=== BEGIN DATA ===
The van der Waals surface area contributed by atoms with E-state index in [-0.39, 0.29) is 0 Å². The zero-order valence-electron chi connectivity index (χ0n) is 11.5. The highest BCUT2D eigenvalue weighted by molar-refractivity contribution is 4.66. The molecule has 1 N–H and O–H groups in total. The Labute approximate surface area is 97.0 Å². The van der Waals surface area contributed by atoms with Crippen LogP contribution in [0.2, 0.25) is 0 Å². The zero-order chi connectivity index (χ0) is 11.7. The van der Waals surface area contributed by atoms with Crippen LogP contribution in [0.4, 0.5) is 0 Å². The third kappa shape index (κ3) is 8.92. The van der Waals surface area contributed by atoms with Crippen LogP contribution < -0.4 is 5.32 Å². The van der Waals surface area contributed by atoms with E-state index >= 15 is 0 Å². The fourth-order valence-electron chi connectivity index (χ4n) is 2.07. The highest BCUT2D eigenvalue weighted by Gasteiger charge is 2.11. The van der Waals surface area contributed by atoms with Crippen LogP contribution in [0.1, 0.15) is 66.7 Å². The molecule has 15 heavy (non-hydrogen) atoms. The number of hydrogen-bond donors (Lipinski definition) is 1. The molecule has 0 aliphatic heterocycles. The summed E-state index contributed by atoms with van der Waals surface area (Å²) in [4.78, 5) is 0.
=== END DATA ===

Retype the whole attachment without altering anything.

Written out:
The van der Waals surface area contributed by atoms with E-state index in [-0.39, 0.29) is 0 Å². The zero-order valence-electron chi connectivity index (χ0n) is 11.5. The highest BCUT2D eigenvalue weighted by molar-refractivity contribution is 4.66. The molecule has 1 N–H and O–H groups in total. The Labute approximate surface area is 97.0 Å². The van der Waals surface area contributed by atoms with Crippen LogP contribution in [0.2, 0.25) is 0 Å². The zero-order chi connectivity index (χ0) is 11.7. The van der Waals surface area contributed by atoms with Crippen LogP contribution in [0.4, 0.5) is 0 Å². The third kappa shape index (κ3) is 8.92. The van der Waals surface area contributed by atoms with Crippen LogP contribution < -0.4 is 5.32 Å². The van der Waals surface area contributed by atoms with E-state index >= 15 is 0 Å². The fourth-order valence-electron chi connectivity index (χ4n) is 2.07. The highest BCUT2D eigenvalue weighted by Gasteiger charge is 2.11. The van der Waals surface area contributed by atoms with Crippen LogP contribution in [0.1, 0.15) is 66.7 Å². The molecule has 15 heavy (non-hydrogen) atoms. The number of hydrogen-bond donors (Lipinski definition) is 1. The molecule has 0 aliphatic heterocycles. The summed E-state index contributed by atoms with van der Waals surface area (Å²) in [4.78, 5) is 0.